That is because your phone has several partitions, and some of those are not user-accessible, but they are required by the OS for the proper functioning of the device. This storage is "partitioned" from your physical storage. These partitions are as follows:
bootloader or variants thereof: About a few MB. Responsible for booting up your device. You can't normally mess with it, even with root on-device, but even if you can, you shouldn't.
/boot: Contains the OS core, the Linux kernel. About 10-25 MB, varies with device.
/recovery: The name is pretty self-explanatory. About 10-25 MB. Responsible for doing OTA updates, factory resets and saving your device when it gets into a bootloop. Most rooted users usually flash a custom recovery like CWM or TWRP before going forward with customization.
/system: About 1-1.5GB, varies with device. Stores system data and apps. Read-only to normal users, write-capable for root. Most root users mess with this partition on a regular basis.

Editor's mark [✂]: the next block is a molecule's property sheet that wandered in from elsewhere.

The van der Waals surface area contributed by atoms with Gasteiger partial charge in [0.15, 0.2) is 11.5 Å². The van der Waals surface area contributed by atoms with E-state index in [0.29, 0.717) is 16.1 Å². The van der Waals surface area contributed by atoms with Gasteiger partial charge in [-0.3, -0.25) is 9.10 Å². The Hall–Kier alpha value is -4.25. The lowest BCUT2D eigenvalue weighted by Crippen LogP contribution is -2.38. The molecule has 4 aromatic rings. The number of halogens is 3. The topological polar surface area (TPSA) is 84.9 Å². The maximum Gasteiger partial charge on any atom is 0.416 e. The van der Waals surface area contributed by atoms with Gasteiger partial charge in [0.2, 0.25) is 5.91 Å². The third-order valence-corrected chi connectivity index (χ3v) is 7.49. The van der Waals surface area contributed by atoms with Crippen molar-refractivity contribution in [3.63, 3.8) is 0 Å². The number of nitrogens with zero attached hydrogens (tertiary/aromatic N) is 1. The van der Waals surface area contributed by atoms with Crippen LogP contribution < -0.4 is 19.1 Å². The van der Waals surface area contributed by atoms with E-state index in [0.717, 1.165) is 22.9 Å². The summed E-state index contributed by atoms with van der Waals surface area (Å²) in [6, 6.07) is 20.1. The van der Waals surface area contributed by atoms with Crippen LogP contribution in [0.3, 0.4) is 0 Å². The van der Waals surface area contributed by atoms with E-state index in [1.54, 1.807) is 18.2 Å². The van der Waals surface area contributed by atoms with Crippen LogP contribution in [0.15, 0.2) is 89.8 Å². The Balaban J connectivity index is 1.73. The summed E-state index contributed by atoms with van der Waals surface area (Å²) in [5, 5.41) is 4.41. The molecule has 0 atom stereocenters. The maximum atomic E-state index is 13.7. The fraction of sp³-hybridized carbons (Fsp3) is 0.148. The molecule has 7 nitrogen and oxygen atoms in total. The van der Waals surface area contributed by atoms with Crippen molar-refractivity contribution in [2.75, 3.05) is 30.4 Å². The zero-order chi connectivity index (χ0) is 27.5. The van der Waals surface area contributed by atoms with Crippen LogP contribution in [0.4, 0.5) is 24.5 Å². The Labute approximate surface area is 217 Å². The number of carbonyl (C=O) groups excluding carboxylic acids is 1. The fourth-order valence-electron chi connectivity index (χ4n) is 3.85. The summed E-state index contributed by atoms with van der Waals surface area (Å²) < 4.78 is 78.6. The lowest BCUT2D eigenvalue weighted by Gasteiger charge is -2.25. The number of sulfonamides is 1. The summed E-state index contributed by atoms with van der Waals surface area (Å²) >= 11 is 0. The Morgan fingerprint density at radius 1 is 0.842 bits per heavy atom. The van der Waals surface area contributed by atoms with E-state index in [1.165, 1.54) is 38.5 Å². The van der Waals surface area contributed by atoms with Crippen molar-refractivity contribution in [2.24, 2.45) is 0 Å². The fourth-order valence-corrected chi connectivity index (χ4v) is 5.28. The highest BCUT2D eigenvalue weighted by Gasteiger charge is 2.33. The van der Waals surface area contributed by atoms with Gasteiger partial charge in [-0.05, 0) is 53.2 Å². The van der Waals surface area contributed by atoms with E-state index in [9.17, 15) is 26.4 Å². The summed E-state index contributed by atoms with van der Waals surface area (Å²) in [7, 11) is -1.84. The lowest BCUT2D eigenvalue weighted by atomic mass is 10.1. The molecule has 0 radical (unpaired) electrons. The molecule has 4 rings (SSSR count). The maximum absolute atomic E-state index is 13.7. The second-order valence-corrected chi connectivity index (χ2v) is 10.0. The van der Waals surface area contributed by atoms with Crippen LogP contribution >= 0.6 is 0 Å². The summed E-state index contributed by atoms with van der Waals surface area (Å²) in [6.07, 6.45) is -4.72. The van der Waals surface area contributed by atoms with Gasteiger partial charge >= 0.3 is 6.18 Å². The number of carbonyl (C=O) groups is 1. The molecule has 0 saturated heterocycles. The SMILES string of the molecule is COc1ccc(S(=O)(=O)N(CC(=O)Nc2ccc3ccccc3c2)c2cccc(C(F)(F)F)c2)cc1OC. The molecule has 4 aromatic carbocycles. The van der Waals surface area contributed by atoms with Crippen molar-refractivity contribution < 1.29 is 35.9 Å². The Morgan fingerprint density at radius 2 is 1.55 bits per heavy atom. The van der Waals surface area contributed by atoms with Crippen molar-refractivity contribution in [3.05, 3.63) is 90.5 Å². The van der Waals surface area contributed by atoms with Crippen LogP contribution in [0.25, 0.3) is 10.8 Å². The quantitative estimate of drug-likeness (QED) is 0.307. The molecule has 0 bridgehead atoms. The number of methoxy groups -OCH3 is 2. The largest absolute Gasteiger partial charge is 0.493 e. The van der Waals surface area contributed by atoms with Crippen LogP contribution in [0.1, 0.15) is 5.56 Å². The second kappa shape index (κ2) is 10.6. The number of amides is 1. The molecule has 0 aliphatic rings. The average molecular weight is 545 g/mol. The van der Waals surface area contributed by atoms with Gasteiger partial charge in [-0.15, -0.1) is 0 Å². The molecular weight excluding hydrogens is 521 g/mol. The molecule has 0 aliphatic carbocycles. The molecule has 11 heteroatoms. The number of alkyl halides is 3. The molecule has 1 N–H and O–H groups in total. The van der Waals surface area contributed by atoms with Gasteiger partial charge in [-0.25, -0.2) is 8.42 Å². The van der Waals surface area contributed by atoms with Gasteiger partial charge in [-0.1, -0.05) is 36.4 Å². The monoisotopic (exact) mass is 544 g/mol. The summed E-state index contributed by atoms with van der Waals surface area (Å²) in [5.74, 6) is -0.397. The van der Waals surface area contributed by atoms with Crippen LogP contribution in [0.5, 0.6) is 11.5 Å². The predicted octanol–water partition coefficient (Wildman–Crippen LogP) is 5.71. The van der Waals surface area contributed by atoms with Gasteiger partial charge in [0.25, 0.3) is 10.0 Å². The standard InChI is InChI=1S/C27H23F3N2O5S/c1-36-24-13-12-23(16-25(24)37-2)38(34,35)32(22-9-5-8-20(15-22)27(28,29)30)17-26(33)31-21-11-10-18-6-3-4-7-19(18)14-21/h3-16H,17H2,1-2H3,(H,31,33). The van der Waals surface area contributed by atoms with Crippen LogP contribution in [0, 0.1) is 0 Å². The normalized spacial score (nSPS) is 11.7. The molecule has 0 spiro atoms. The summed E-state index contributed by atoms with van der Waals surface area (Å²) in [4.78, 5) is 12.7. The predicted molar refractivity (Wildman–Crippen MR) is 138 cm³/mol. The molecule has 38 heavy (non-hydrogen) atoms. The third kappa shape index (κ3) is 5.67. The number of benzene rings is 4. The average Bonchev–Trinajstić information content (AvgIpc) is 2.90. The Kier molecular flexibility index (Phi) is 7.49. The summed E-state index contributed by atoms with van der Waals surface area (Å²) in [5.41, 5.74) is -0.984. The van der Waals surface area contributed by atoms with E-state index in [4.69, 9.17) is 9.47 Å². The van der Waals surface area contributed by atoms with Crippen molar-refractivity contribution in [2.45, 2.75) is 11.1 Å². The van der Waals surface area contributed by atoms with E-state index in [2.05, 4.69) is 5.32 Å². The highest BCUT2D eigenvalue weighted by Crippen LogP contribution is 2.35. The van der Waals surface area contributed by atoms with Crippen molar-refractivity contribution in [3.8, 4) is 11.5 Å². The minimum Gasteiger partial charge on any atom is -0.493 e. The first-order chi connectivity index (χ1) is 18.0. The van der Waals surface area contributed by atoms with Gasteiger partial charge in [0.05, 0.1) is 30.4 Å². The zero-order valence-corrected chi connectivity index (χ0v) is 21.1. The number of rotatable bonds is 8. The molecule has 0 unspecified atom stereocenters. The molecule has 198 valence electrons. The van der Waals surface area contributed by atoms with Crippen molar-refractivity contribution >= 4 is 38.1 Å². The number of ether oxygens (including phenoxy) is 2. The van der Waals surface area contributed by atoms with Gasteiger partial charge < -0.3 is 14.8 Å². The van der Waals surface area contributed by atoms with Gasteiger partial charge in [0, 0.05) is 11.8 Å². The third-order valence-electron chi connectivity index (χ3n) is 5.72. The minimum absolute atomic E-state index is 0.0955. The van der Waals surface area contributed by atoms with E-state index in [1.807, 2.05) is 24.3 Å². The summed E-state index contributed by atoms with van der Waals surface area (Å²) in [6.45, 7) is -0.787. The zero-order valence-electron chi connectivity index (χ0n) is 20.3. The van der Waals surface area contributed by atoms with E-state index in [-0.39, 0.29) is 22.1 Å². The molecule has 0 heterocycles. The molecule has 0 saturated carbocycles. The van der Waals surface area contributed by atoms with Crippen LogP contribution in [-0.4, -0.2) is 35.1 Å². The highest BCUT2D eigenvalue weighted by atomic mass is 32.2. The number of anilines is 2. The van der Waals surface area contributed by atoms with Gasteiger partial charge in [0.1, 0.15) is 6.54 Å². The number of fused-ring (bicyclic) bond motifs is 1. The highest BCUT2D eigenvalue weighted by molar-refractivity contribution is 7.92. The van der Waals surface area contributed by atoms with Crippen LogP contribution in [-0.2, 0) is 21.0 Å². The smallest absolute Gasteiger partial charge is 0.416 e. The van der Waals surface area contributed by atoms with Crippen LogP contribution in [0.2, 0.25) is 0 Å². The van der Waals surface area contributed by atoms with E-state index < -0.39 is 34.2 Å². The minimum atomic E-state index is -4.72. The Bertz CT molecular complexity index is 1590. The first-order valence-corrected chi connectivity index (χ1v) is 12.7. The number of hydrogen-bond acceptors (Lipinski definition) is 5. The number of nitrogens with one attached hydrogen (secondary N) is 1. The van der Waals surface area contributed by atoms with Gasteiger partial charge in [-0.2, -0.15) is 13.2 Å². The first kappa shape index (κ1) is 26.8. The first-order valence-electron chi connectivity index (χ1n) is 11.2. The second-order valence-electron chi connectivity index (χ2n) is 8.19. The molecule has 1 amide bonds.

/data: About 1GB- depending on device. On devices with unified storage, this partition holds the internal SD card too as an emulated device. It is not even read-only to normal users, but it can be written to and read with root. It holds user-installed apps, their data, and user-specific data.
/cache: App and data cache. From 16-256 MB. A kind of temporary storage provided to apps.
Note: A factory data reset wipes
radio or variants thereof: A few MB. Again, responsible for handling telephony. Don't mess with this.
/storage/sdcard0: On non-unified storage devices, this is the user-available storage as a separate partition. On unified storage devices, this is still there, but is a folder under
/data actually, with write permissions for normal users, unlike the rest of
For any more info, a Google search will help. Or you can check this out.
Also, the partition names are the ones I got from fastboot while flashing my HTC Nexus 9 (16GB,WiFi, flounder/volantis) when upgrading Android via factory images.